There's a nagging feeling that Sanders left too soon or maybe shouldn't have left at all. Yes, yes, for you or me, a chance to change jobs and earn significantly more money is almost impossible to pass up. I get that.
HBCUs have a mission that is vastly different than every other college and university. Their function isn't solely to educate future professionals; they offer a community and a support system for Black students they don't get at other schools, commonly called predominantly white institutions or PWIs. They're seen and nurtured, and many of the things that have to be explained — or endured — at a PWI just don't at an HBCU.
In the days of segregation, many HBCU athletics programs were powerhouses. The Tennessee State Tigerbelles' track and field team gave us 23 Olympics medals, including the iconic Wilma Rudolph; 10 percent of the players inducted in the Pro Football Hall of Fame played at an HBCU; 10 members of the Naismith Basketball Hall of Fame call an HBCU their alma mater.
Once the staunch segregationists at schools realized they'd have to let Black athletes onto their teams and campuses if they were going to keep enjoying sporting success, the combination of a sharp and steady decline in funding for public colleges plus the wide pool of deep-pocketed boosters PWIs can count on for facilities improvements and other enticements have imperiled HBCUs — athletically and academically.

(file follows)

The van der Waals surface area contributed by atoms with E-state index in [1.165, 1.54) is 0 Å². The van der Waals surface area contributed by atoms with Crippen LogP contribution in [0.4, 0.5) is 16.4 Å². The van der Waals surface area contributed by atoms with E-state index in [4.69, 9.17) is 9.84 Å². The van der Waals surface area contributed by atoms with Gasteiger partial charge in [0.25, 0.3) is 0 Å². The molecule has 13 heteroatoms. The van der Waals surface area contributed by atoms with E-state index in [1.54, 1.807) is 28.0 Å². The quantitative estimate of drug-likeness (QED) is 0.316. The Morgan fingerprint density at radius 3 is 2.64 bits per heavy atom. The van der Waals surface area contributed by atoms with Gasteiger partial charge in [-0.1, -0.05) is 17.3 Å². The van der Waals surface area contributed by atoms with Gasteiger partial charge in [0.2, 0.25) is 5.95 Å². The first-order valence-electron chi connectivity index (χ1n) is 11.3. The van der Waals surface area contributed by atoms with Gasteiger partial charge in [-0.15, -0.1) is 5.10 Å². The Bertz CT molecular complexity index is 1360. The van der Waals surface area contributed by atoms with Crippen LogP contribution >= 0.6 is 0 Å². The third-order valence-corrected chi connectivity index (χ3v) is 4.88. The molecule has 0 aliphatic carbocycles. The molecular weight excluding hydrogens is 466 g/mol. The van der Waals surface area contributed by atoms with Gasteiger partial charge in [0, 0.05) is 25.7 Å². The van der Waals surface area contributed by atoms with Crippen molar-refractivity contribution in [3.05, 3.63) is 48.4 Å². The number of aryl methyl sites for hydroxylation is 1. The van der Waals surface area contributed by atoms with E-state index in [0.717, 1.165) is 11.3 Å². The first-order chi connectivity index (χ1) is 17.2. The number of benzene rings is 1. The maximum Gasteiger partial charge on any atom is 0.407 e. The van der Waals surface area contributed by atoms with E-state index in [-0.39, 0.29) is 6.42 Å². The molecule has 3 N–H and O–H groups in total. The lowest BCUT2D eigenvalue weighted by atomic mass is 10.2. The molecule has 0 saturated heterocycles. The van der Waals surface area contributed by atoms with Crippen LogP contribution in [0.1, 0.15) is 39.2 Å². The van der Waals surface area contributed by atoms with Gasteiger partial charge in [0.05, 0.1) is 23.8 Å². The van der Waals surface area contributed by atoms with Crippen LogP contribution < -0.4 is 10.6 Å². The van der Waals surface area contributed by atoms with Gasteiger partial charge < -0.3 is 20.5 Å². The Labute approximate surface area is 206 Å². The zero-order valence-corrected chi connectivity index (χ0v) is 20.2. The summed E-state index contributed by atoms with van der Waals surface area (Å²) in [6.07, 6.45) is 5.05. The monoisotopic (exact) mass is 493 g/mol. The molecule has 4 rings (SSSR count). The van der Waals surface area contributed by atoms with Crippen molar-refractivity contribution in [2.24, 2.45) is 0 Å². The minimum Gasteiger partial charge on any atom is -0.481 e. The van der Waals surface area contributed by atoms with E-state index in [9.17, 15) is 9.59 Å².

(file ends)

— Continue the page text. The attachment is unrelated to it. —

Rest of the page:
Sanders' arrival in Jackson, and his repeated declarations that coaching the Tigers was a "calling," was a major shot in the arm for the school and a city that has seemingly been abandoned, even by the state officials who call the capitol their workplace.
As recently as October, Sanders was on "60 Minutes" saying that he accepted the offer to coach Jackson State three months after the murder of George Floyd because "a lot of folks sit back with Twitter fingers and talk about what they're going to do; I wanted to do it."
Do what? "Change lives, change the perspective of HBCU football. Make everyone step to the plate and do right by these kids," he said.
He certainly may have impacted lives. And in two years he got the Tigers back to the top of the SWAC and left JSU's facilities better than he found them. But what could he have done with three more years? Eight? Ten?
The traveling circus that is ESPN's "College Gameday" was in Jackson this season, showcasing the beauty and pomp that is HBCU life for a huge national audience. It happened because of Sanders' allure, though it should have happened years ago, if not at JSU then before another big HBCU showdown.
"It's a tough deal, man," Locksley said. "You know, he's been able to take advantage of that [job] and add to it. He's given us more firepower that it's not just assistants at the Power 5 level that could be [head coaching] candidates, but head coaches at that level."
Grambling State legend Eddie Robinson understood the mission. He had opportunities to be a head coach elsewhere. He didn't take them. It likely cost his family a great deal of financial security, but he understood that he wasn't coaching just football players, he was coaching young Black men for life in a country where they have deep ancestral roots but are still treated as unwelcome visitors in policy and practice.
Sanders said he knew the assignment, but it feels like he handed in his work too early and unfinished.